Bike ride helps heal pass scars |

Bike ride helps heal pass scars

Scott Condon
Aspen Correspondent
Glenwood Springs, CO Colorado
Courtesy Mark Fuller

ASPEN, Colorado – The Independence Pass Foundation doesn’t have any major construction projects this summer for the first time in several years, but rest assured the nonprofit still needs donations from the popular Ride for the Pass on Saturday.

The foundation is in a transition time. It has completed major construction projects to stabilize the hillside at what’s known as the top cut, a mile or so below the summit, but it hasn’t raised enough funds yet to sink its teeth into two additional major projects at the Tagert Cut and Difficult Cut, closer to Aspen. Construction of the road decades ago made cuts so steep that vegetation won’t grow and rock fall is always a danger. Erosion creeps up the hillside, like the unraveling of a garment when a loose thread is yanked.

“That will be a $1 million fix for each of those projects,” said Mark Fuller, executive director for the Independence Pass Foundation (IPF).

It will take a few years to raise enough funds to undertake any work at the lower cuts. In the meantime, IPF has got plenty to do with ongoing revegetation and tweaking at the top cut. Various volunteer crews will plant 800 to 1,200 additional seedlings of native tree species. More compost blankets to stabilize the soil and encourage new growth will be rolled out upslope of where a retaining wall was constructed along Highway 82.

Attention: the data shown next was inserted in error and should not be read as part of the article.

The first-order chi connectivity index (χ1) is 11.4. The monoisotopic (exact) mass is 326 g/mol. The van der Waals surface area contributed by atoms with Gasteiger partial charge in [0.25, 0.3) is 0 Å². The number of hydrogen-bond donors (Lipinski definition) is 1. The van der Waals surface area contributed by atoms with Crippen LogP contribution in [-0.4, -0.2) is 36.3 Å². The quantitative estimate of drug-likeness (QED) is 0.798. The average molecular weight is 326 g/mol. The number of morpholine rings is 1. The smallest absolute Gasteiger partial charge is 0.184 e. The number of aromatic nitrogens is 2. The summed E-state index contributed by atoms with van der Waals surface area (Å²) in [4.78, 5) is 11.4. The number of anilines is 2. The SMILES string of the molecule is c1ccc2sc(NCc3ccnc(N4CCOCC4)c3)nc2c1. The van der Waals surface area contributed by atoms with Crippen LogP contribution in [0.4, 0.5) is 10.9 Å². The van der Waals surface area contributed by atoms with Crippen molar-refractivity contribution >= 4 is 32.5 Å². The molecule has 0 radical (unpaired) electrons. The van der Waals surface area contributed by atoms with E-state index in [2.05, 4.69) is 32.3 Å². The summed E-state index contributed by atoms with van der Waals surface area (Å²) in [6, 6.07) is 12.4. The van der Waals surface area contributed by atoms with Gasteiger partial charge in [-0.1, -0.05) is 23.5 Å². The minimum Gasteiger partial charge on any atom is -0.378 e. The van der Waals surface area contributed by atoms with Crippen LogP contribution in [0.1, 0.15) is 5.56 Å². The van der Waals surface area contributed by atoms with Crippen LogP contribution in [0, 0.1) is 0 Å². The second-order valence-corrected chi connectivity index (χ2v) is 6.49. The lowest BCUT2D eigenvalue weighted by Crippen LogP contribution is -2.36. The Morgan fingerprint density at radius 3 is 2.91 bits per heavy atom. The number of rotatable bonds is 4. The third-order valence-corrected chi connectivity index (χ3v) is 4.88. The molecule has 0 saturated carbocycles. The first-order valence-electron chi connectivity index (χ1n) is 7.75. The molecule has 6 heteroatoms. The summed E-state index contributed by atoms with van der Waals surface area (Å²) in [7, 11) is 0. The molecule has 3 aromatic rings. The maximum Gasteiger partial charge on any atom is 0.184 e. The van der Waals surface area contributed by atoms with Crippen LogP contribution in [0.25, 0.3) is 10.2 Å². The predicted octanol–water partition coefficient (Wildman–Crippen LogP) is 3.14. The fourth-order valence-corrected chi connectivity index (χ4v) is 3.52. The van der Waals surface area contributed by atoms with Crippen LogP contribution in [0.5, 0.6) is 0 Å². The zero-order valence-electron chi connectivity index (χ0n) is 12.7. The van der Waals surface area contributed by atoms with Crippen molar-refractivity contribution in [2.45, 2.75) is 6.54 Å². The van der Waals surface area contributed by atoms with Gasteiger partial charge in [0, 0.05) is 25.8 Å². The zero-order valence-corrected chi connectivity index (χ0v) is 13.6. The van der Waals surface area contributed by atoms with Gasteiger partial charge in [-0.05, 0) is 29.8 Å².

Work on the top cut started in 1996 with run-off control, rockfall and erosion control, slope reconstruction and wall construction. More about the work can be learned at

The organization will also continue its mission to remove unsightly snow fencing and related materials that were scattered on the high peaks during a long-abandoned project. About 13 tons of fencing material needs to be removed from the Mountain Boy vicinity east of the summit in a September project, Fuller said.

IPF relies on the Ride for the Pass for 20 to 25 percent of its annual revenues. This is the 16th year for the ride, which is probably one of the most popular “signature events” staged by any Aspen-area nonprofit. The ride from the winter closure gate to the ghost town of Independence is popular because Highway 82 is still closed to vehicles. The route gains about 2,500 feet in elevation in 10 miles.

There is a race at 9 a.m. and a recreational ride at 9:15 a.m. The fee is $40 for individuals and $70 for families of up to five. Registration starts today at Aspen Velo, Community Banks of Colorado in Basalt and Ute Mountaineer. It is also online at

Race and ride participants must be at the starting area to pick-up a timing chip prior to 8:30 a.m., Fuller stressed. The crews handing out the chips must depart for the finish area.

A party for participants will be held at the Sky Hotel at or around noon.

The event typically raises about $25,000 for IPF. It also depends on private donations outside of the event, contributions from the city of Aspen and Pitkin County, and grants to raise funds for its projects. It will also need a partner, like the Colorado Department of Transportation, to tackle the work at the Tagert and Difficult cuts.

Fuller said the goal at both sites will be to control where rocks fall rather than revegetation. The frayed areas are so steep it isn’t realistic to rebuild and revegetate them, he said. The intent will be to improve safety rather than heal environmental damage. Those projects might have to wait; the state transportation department has no funds.

“They barely have enough money to fill the potholes,” Fuller said.

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